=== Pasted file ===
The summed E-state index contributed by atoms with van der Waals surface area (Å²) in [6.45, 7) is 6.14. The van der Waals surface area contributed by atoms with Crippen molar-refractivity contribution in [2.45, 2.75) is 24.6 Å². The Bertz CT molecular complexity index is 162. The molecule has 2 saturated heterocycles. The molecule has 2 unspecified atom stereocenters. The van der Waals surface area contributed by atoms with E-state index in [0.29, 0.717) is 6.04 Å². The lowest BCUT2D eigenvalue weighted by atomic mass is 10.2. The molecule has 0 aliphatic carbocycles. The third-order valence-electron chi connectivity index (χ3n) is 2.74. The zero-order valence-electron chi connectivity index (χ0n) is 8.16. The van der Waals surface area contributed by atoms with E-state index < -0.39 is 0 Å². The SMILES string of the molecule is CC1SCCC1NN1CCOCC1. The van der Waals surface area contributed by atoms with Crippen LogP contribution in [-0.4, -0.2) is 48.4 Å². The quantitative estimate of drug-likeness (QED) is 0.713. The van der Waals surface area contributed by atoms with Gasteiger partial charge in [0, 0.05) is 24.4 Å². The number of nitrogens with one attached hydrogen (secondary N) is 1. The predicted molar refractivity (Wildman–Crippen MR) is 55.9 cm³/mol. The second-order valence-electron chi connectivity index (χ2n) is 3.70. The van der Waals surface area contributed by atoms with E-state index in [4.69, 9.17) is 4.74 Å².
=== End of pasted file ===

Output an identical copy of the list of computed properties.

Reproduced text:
The summed E-state index contributed by atoms with van der Waals surface area (Å²) in [6.45, 7) is 6.14. The van der Waals surface area contributed by atoms with Crippen molar-refractivity contribution in [2.45, 2.75) is 24.6 Å². The Bertz CT molecular complexity index is 162. The molecule has 2 saturated heterocycles. The molecule has 2 unspecified atom stereocenters. The van der Waals surface area contributed by atoms with E-state index in [0.29, 0.717) is 6.04 Å². The lowest BCUT2D eigenvalue weighted by atomic mass is 10.2. The molecule has 0 aliphatic carbocycles. The third-order valence-electron chi connectivity index (χ3n) is 2.74. The zero-order valence-electron chi connectivity index (χ0n) is 8.16. The van der Waals surface area contributed by atoms with E-state index < -0.39 is 0 Å². The SMILES string of the molecule is CC1SCCC1NN1CCOCC1. The van der Waals surface area contributed by atoms with Crippen LogP contribution in [-0.4, -0.2) is 48.4 Å². The quantitative estimate of drug-likeness (QED) is 0.713. The van der Waals surface area contributed by atoms with Gasteiger partial charge in [0, 0.05) is 24.4 Å². The number of nitrogens with one attached hydrogen (secondary N) is 1. The predicted molar refractivity (Wildman–Crippen MR) is 55.9 cm³/mol. The second-order valence-electron chi connectivity index (χ2n) is 3.70. The van der Waals surface area contributed by atoms with E-state index in [4.69, 9.17) is 4.74 Å².